Comparing Proposal to Historical Averages

SJRA data shows that 199.5 is within 1.5 to 4 inches of the historical averages for affected months.

From presentation by SJRA’s Chuck Gilman at last board meeting.

If Lake Conroe residents can’t live with that, then they should complain to Mother Nature. The difference will be barely perceptible.

But the ability to lower the lake further five days in advance of a tropical storm still provides downstream residents with safety. Five days should be enough time to get water into the Gulf of Mexico.

The extra storage capacity created in the lake should help protect Conroe residents as well as those downstream by:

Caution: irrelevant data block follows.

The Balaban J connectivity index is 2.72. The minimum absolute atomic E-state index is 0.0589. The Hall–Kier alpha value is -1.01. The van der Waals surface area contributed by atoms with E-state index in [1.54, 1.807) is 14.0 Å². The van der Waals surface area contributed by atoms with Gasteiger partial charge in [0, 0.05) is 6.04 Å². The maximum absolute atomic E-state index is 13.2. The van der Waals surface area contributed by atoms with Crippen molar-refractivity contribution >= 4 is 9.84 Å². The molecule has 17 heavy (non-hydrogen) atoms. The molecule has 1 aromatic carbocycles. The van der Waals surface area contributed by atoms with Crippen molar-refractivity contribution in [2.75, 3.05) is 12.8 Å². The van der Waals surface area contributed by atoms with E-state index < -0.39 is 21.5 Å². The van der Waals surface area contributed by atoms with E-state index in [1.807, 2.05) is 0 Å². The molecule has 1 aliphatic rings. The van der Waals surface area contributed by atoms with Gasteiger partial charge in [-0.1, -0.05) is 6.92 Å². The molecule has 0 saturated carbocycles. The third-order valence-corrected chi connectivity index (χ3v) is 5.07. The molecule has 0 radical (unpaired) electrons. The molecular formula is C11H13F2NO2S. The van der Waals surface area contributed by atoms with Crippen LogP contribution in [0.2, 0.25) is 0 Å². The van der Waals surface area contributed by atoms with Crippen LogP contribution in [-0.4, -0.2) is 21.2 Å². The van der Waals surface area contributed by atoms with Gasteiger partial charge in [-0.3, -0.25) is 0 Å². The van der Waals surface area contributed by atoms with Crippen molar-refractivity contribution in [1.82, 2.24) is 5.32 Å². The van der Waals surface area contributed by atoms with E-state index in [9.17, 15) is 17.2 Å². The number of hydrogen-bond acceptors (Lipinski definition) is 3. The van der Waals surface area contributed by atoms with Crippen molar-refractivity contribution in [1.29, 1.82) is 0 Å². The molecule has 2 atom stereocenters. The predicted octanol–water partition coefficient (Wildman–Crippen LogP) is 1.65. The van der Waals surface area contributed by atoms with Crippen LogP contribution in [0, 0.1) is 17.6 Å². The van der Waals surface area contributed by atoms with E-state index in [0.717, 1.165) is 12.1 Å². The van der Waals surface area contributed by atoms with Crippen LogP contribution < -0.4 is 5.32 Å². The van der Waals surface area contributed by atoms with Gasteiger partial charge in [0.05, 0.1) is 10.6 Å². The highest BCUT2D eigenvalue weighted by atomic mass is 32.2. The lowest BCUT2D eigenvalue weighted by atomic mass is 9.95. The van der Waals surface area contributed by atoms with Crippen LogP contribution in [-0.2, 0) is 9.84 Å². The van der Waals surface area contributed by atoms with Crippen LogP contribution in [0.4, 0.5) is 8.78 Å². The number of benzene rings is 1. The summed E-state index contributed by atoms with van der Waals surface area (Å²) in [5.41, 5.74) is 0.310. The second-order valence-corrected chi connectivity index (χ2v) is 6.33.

• Delaying the need to release floodwater
  • Giving peaks on other tributaries time to pass through the watershed
  • Reducing the width and peak of floodwaters downstream
  • Giving the SJRA more time to issue evacuation warnings if necessary
  • Giving downstream residents more time to evacuate and move cars and other valuables to higher ground

A few inches seems like a good compromise that may be best for everyone involved.

One Additional Recommendation

However, I would add one other thing to the request. During releases, I would urge the SJRA to hold back as much water as possible as long as possible.

Instead of returning the lake to normal as soon as possible, keep it as high as possible without jeopardizing safety. Make that a gate operation policy.

This should give peaks on other watersheds time to pass through Lake Houston before releases from Lake Conroe add to them.